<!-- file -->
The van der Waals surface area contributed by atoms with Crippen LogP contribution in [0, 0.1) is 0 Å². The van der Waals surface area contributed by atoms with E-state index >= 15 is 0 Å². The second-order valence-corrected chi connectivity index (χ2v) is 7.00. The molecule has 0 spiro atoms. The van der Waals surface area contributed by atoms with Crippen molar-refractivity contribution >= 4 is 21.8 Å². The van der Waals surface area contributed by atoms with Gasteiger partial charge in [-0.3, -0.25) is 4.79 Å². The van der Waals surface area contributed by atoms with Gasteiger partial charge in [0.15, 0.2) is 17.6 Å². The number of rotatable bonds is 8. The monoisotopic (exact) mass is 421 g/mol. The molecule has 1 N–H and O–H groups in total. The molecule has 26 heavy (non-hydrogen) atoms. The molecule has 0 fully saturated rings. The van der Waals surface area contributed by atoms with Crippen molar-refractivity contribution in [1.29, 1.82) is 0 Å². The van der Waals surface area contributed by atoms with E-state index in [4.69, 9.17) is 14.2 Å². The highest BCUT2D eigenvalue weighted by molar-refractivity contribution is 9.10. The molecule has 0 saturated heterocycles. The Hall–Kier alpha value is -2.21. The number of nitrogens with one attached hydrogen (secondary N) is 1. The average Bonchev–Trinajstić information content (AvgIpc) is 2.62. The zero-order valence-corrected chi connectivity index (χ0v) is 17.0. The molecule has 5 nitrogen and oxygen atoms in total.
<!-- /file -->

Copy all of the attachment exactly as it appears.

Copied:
The van der Waals surface area contributed by atoms with Crippen LogP contribution in [0, 0.1) is 0 Å². The van der Waals surface area contributed by atoms with E-state index >= 15 is 0 Å². The second-order valence-corrected chi connectivity index (χ2v) is 7.00. The molecule has 0 spiro atoms. The van der Waals surface area contributed by atoms with Crippen molar-refractivity contribution >= 4 is 21.8 Å². The van der Waals surface area contributed by atoms with Gasteiger partial charge in [-0.3, -0.25) is 4.79 Å². The van der Waals surface area contributed by atoms with Gasteiger partial charge in [0.15, 0.2) is 17.6 Å². The number of rotatable bonds is 8. The monoisotopic (exact) mass is 421 g/mol. The molecule has 1 N–H and O–H groups in total. The molecule has 26 heavy (non-hydrogen) atoms. The molecule has 0 fully saturated rings. The van der Waals surface area contributed by atoms with Crippen molar-refractivity contribution in [1.29, 1.82) is 0 Å². The van der Waals surface area contributed by atoms with E-state index in [4.69, 9.17) is 14.2 Å². The highest BCUT2D eigenvalue weighted by molar-refractivity contribution is 9.10. The molecule has 0 saturated heterocycles. The Hall–Kier alpha value is -2.21. The number of nitrogens with one attached hydrogen (secondary N) is 1. The average Bonchev–Trinajstić information content (AvgIpc) is 2.62. The zero-order valence-corrected chi connectivity index (χ0v) is 17.0. The molecule has 5 nitrogen and oxygen atoms in total.